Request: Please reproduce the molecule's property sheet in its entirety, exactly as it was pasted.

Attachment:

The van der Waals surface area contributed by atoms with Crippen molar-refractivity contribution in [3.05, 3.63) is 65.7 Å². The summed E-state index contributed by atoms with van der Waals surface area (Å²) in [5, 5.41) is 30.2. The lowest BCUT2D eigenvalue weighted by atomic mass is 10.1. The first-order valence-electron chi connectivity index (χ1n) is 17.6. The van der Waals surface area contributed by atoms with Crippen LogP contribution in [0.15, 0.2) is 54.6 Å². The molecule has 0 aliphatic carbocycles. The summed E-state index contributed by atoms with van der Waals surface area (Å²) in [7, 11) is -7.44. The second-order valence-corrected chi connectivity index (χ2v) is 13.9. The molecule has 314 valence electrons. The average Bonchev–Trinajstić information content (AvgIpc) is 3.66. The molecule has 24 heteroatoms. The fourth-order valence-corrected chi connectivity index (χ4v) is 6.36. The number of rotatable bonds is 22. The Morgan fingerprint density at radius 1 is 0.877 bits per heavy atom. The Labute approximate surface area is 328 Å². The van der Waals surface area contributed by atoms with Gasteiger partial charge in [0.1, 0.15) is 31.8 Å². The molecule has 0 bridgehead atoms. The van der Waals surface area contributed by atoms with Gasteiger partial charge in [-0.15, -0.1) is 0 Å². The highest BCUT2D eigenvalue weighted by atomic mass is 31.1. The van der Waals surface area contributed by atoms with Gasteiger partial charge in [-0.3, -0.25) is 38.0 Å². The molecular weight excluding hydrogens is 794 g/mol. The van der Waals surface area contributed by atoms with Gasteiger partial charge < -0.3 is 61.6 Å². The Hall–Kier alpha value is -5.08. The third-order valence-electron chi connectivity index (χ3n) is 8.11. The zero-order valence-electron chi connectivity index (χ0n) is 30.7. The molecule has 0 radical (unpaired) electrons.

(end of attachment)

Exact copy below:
The van der Waals surface area contributed by atoms with Crippen molar-refractivity contribution in [3.05, 3.63) is 65.7 Å². The summed E-state index contributed by atoms with van der Waals surface area (Å²) in [5, 5.41) is 30.2. The lowest BCUT2D eigenvalue weighted by atomic mass is 10.1. The first-order valence-electron chi connectivity index (χ1n) is 17.6. The van der Waals surface area contributed by atoms with Crippen LogP contribution in [0.15, 0.2) is 54.6 Å². The molecule has 0 aliphatic carbocycles. The summed E-state index contributed by atoms with van der Waals surface area (Å²) in [7, 11) is -7.44. The second-order valence-corrected chi connectivity index (χ2v) is 13.9. The molecule has 314 valence electrons. The average Bonchev–Trinajstić information content (AvgIpc) is 3.66. The molecule has 24 heteroatoms. The fourth-order valence-corrected chi connectivity index (χ4v) is 6.36. The number of rotatable bonds is 22. The Morgan fingerprint density at radius 1 is 0.877 bits per heavy atom. The Labute approximate surface area is 328 Å². The van der Waals surface area contributed by atoms with Gasteiger partial charge in [0.1, 0.15) is 31.8 Å². The molecule has 0 bridgehead atoms. The van der Waals surface area contributed by atoms with Gasteiger partial charge in [-0.15, -0.1) is 0 Å². The highest BCUT2D eigenvalue weighted by atomic mass is 31.1. The van der Waals surface area contributed by atoms with Gasteiger partial charge in [-0.3, -0.25) is 38.0 Å². The molecular weight excluding hydrogens is 794 g/mol. The van der Waals surface area contributed by atoms with Gasteiger partial charge < -0.3 is 61.6 Å². The Hall–Kier alpha value is -5.08. The third-order valence-electron chi connectivity index (χ3n) is 8.11. The zero-order valence-electron chi connectivity index (χ0n) is 30.7. The molecule has 0 radical (unpaired) electrons.